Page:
AIFF ban: Lack of coherent policy marks Indian sports governance

Sports governance needs concrete reforms based on well-designed and actionable policies.


FIFA’S (Fédération internationale de Football Association, or the International Federation of Association Football) recent ban of the All-India Football Federation (‘AIFF’) is the latest instance of the deep-rooted dysfunctionality at the heart of India’s sports administration. As stakeholders go into damage control mode, it is important to reflect on similar past instances in order to understand which steps work and which don’t, in order to ensure long-term meaningful change.

More than seven years after the Supreme Court-appointed Justice R.M. Lodha Committee presented its report to improve the functioning of the Board of Control for Cricket in India (‘BCCI’), India’s sports governing bodies are still in the news for all the wrong reasons.

It is important to reflect on similar past instances in order to understand which steps work and which don’t, in order to ensure long-term meaningful change.

Earlier this month, news broke out that FIFA, the apex body of international football, had banned the AIFF, for “undue influence from third parties”. This was followed by reports that the Indian Olympic Association (‘IOA’) could also face a similar ban. Both of these stem from orders by the Supreme Court and the Delhi High Court, respectively, appointing third-person ‘Committees of Administrators’ to govern these independent organisations. These committees coercively decided to change the functioning of these bodies, prompting this response from international sports regulatory bodies. Moves are already being made for damage control, with both committees being disbanded by the Supreme Court earlier this month.

It is common knowledge that corruption, nepotism, and the excessive involvement of politicians plague sports governance in India. However, as India’s footprint in global sports rises and scrutiny by international agencies goes up, the nation’s sports governance needs concrete solutions based on well-designed and actionable policies to ensure no such fiascos take place in the future.

Also read: Indian football suffers from a lack of foresight by its stakeholders

What not to do

Given that the problems that the sporting establishment face are old and complex, resorting to populist measures is extremely likely. Such decisions only make for good headlines, and allow officials to bypass dealing with intricate systems and diverse cultures, ensuring little on-ground change and militating against a wide overhaul. The three most prominent overdone steps are:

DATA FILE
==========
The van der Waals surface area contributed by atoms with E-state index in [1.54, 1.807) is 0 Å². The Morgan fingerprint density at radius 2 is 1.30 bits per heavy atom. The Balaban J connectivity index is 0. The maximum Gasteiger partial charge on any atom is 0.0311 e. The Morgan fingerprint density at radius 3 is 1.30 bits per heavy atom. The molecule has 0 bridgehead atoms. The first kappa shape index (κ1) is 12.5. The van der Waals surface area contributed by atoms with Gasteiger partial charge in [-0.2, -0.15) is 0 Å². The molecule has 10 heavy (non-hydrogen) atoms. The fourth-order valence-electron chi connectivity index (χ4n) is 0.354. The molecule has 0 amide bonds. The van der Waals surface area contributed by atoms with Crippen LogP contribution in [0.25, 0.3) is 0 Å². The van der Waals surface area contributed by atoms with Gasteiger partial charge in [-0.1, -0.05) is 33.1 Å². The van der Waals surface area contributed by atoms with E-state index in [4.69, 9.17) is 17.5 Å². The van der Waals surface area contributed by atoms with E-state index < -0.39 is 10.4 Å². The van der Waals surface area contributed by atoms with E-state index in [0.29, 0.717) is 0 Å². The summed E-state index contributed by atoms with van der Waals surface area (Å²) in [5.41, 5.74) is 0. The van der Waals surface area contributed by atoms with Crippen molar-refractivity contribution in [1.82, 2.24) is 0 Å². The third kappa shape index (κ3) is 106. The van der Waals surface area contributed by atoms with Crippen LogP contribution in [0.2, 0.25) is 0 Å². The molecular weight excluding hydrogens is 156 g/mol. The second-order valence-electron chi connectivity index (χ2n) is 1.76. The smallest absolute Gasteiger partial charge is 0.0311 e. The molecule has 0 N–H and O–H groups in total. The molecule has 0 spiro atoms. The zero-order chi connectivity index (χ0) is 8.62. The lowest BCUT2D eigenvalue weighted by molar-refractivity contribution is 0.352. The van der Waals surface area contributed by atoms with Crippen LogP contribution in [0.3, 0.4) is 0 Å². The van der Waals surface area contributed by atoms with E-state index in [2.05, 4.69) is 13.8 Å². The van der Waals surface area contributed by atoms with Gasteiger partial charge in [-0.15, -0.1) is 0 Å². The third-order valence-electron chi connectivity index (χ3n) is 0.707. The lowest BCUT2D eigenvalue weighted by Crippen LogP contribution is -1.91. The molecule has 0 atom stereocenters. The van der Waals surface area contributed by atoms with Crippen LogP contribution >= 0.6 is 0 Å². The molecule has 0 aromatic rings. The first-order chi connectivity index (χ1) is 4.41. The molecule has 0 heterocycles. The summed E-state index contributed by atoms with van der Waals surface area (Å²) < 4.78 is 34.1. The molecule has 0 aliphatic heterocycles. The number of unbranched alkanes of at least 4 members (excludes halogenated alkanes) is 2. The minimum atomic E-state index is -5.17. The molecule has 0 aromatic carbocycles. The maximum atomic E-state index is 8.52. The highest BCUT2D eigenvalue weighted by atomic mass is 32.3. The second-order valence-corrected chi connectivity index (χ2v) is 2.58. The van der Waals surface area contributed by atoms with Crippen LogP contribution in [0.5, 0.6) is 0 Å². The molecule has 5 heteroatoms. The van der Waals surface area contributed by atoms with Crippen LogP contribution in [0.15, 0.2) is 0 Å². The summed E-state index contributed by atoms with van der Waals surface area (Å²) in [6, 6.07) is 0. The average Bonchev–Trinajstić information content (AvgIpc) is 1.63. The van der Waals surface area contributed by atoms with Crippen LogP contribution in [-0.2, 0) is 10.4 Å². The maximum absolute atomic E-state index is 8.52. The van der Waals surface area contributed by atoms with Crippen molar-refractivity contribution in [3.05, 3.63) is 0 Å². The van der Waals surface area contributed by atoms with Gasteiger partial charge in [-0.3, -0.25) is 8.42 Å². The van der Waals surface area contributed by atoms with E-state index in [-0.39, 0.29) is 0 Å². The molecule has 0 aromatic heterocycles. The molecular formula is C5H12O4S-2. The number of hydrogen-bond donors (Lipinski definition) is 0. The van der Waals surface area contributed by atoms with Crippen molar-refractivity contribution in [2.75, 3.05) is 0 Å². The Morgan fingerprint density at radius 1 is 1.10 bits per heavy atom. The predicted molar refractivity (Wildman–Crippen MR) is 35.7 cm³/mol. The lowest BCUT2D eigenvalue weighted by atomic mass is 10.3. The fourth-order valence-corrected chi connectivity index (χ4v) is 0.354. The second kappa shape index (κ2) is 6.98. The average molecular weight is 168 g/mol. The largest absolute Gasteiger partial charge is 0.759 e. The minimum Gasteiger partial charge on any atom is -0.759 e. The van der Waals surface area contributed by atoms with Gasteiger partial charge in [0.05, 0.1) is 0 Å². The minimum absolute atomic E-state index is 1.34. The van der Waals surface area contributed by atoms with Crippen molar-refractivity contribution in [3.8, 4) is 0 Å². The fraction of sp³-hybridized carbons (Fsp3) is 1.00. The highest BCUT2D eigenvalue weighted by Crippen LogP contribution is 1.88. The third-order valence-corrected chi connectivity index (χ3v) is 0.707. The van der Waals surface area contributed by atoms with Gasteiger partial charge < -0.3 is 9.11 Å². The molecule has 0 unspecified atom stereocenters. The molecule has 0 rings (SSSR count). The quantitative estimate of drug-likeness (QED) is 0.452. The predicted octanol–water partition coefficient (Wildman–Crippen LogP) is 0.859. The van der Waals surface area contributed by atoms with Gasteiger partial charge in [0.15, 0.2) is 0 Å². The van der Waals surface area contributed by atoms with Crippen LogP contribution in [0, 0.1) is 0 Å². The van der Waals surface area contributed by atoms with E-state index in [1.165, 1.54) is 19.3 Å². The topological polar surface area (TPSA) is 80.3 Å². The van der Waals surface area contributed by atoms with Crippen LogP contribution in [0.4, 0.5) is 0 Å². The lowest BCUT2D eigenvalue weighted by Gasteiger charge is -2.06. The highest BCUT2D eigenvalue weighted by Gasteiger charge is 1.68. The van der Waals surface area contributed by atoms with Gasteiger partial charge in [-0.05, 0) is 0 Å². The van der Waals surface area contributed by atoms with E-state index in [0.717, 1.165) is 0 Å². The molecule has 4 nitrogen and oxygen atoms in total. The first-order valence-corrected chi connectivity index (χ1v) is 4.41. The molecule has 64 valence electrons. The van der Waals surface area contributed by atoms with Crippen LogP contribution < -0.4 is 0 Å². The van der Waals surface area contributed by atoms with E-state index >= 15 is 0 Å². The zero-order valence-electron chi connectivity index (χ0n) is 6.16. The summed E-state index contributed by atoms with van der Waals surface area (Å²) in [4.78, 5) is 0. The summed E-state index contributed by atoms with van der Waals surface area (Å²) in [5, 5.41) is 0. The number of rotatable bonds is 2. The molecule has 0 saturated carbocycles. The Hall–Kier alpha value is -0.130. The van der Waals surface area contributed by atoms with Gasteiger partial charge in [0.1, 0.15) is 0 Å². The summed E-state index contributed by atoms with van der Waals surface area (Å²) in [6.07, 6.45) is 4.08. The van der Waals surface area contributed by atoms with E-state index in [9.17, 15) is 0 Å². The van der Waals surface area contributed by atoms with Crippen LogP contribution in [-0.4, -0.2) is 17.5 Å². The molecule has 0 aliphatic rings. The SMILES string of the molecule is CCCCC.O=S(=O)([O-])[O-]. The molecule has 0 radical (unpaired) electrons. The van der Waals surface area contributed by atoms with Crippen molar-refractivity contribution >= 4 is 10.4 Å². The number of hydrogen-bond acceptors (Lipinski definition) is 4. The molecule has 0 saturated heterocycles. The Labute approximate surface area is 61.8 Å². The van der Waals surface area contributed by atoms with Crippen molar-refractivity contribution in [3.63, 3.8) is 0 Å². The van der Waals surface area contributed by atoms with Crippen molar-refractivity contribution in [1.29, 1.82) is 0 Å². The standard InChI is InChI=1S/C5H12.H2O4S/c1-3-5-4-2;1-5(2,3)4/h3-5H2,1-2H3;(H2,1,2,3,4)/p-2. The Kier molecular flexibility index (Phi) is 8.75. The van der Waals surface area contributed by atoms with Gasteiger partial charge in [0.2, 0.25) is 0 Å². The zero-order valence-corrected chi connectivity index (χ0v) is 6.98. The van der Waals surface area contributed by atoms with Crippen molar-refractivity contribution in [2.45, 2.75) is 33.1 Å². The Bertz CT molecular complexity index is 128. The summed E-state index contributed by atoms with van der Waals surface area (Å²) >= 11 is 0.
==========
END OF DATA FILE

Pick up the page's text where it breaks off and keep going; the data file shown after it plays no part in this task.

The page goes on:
1. Committees: Committees are a way to avoid taking action. Put the problem at hand into a bureaucratic, paper-heavy system and hope that red tape kills the conversation; the process is called ‘death by committee’. But even if and when the committee’s report/suggestions do come out, they are too idealistic for any realistic implementation, and in most cases are non-binding, thus giving an easy opt-out mechanism. Moreover, we have already had many such committees, which have already laid down both the problems and the solutions.
  2. Diktats: Nothing exemplifies the damage that commands from the outside can do to the functioning of sporting authorities more than the mess the AIFF and the IOA are currently in. Judicial overreach crossed a line, as courts literally outsourced the job of governance to a Committee of Administrators, which decided to make unilateral changes without consultation with stakeholders, failing to take into account prior commitments and existing agreements of the respective bodies. Diktats from the top, be it through courts or elected officials, have to stop in order for meaningful long-term change.
  3. Overt demonization: Blaming the failing of our sports machinery on any one person/factor will lead to no progress. After the failure of the 2010 Commonwealth Games (‘CWG 2010’), hosted by Delhi, public sentiment vented its frustration on then Delhi Chief Minister Sheila Dixit and CWG 2010 Chairman Suresh Kalmadi. This ensured that the disentanglement of sports from politics did not happen. The same thing happened when allegation of financial impropriety emerged relating to the Indian Premier League in 2010, with most of the blame falling on its founder and first Commissioner of the league, businessman Lalit Modi, ensuring the continuation of political involvement in cricket administration. We are seeing the same thing being repeated with this FIFA ban, as certain outlets now blame politician and former AIFF president Praful Patel for AIFF’s embarrassment.

Also read: Analysis of the Delhi High Court’s decision in Manika Batra vs. The Table Tennis Federation of India through the President & Ors.

Three-pronged approach for reform